38. G. Ciotoli, G. Etiope, F. Marra, F. Florindo, C. Giraudi, and L. Ruggiero, “Tiber delta CO2-CH4degassing: a possible hybrid, tectonically active sediment-hosted geothermal system near Rome,” Journal of Geophysical Research: Solid Earth, vol. 121, no. 1, pp. 48–69, 2016. View at: Publisher Site | Google Scholar
  39. G. Etiope, M. Guerra, and A. Raschi, “Carbon dioxide and radon geohazards over a gas-bearing fault in the Siena Graben (Central Italy),” Terrestrial Atmospheric and Oceanic Sciences, vol. 16, no. 4, p. 885, 2005. View at: Publisher Site | Google Scholar
  40. C. Collettini, C. Cardellini, G. Chiodini, N. De Paola, R. E. Holdsworth, and S. A. F. Smith, “Fault weakening due to CO2 degassing in the Northern Apennines: short- and long-term processes,” in The Internal Structure of Fault Zones: Implications for Mechanical and Fluid-Flow Properties, C. A. J. WIBBERLEY, W. KURZ, J. IMBER, R. E. HOLDSWORTH, and C. COLLETTINI, Eds., vol. 299, pp. 175–194, the Geological Society of London, 2008. View at: Google Scholar
  41. C. Collettini and R. E. Holdsworth, “Fault zone weakening and character of slip along low-angle normal faults: insights from the Zuccale fault, Elba, Italy,” Journal of the Geological Society, vol. 161, no. 6, pp. 1039–1051, 2004. View at: Publisher Site | Google Scholar
  42. S. A. F. Smith, C. Collettini, and R. E. Holdsworth, “Recognizing the seismic cycle along ancient faults: CO2-induced fluidization of breccias in the footwall of a sealing low-angle normal fault,” Journal of Structural Geology, vol. 30, no. 8, pp. 1034–1046, 2008. View at: Publisher Site | Google Scholar
  43. M. Bonini, “Mud volcano eruptions and earthquakes in the Northern Apennines and Sicily, Italy,” Tectonophysics, vol. 474, no. 3-4, pp. 723–735, 2009. View at: Publisher Site | Google Scholar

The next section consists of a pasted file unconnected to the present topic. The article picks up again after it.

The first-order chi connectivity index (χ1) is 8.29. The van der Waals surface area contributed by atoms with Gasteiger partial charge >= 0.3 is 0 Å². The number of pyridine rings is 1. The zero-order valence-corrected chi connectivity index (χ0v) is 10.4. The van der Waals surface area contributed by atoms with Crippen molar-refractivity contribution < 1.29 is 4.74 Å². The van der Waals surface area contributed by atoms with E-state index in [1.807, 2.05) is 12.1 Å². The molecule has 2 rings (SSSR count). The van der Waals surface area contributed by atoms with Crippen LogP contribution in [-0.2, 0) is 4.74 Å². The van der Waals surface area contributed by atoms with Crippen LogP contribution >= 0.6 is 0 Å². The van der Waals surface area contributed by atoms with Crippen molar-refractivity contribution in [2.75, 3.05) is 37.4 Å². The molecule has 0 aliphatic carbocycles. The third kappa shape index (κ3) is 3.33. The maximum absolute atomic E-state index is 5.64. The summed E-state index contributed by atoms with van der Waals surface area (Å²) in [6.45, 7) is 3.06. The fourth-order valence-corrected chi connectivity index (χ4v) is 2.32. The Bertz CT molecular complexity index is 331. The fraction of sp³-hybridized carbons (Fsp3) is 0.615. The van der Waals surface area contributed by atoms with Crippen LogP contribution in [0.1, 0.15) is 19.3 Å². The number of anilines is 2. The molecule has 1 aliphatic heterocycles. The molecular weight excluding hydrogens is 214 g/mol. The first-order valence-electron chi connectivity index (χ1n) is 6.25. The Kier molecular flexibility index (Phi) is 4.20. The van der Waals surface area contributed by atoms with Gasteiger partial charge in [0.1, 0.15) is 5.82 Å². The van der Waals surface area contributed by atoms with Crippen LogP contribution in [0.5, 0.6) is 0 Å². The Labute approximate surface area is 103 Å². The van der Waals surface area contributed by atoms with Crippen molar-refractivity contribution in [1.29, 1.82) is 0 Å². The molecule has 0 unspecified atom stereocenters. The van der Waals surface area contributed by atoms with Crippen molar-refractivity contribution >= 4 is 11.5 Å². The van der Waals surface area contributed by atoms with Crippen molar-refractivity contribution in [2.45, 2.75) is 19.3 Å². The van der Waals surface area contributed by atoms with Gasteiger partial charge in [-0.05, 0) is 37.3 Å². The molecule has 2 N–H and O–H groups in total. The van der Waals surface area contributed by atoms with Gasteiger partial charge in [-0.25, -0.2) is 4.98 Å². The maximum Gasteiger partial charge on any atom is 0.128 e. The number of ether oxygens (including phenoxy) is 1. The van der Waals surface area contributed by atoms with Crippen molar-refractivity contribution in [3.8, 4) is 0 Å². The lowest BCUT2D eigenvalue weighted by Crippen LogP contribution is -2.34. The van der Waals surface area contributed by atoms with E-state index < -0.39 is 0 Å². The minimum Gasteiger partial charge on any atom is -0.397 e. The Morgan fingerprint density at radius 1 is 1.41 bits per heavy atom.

44. C. Collettini and M. R. Barchi, “A low-angle normal fault in the Umbria region (Central Italy): a mechanical model for the related microseismicity,” Tectonophysics, vol. 359, no. 1-2, pp. 97–115, 2002. View at: Publisher Site | Google Scholar
  45. F. Di Luccio, G. Chiodini, S. Caliro et al., “Seismic signature of active intrusions in mountain chains,” Science Advances, vol. 4, no. 1, p. e1701825, 2018. View at: Publisher Site | Google Scholar
  46. L. Malagnini, F. P. Lucente, P. De Gori, A. Akinci, and I. Munafo, “Control of pore fluid pressure diffusion on fault failure mode: insights from the 2009 L’Aquila seismic sequence,” Journal of Geophysical Research: Solid Earth, vol. 117, no. B5, 2012. View at: Publisher Site | Google Scholar
  47. S. A. Miller, C. Collettini, L. Chiaraluce, M. Cocco, M. Barchi, and B. J. P. Kaus, “Aftershocks driven by a high-pressure CO2 source at depth,” Nature, vol. 427, no. 6976, pp. 724–727, 2004. View at: Publisher Site | Google Scholar
  48. M. Bonini, “Structural controls on a carbon dioxide-driven mud volcano field in the Northern Apennines (Pieve Santo Stefano, Italy): relations with pre-existing steep discontinuities and seismicity,” Journal of Structural Geology, vol. 31, no. 1, pp. 44–54, 2009. View at: Publisher Site | Google Scholar
  49. J. Heinicke, T. Braun, P. Burgassi, F. Italiano, and G. Martinelli, “Gas flow anomalies in seismogenic zones in the Upper Tiber Valley, Central Italy,” Geophysical Journal International, vol. 167, no. 2, pp. 794–806, 2006. View at: Publisher Site | Google Scholar
  50. J.-H. Choi, P. Edwards, K. Ko, and Y.-S. Kim, “Definition and classification of fault damage zones: a review and a new methodological approach,” Earth-Science Reviews, vol. 152, pp. 70–87, 2016. View at: Publisher Site | Google Scholar
  51. D. R. Faulkner, C. A. L. Jackson, R. J. Lunn et al., “A review of recent developments concerning the structure, mechanics and fluid flow properties of fault zones,” Journal of Structural Geology, vol. 32, no. 11, pp. 1557–1575, 2010. View at: Publisher Site | Google Scholar
  52. D. Curewitz and J. A. Karson, “Structural settings of hydrothermal outflow: fracture permeability maintained by fault propagation and interaction,” Journal of Volcanology and Geothermal Research, vol. 79, no. 3-4, pp. 149–168, 1997. View at: Publisher Site | Google Scholar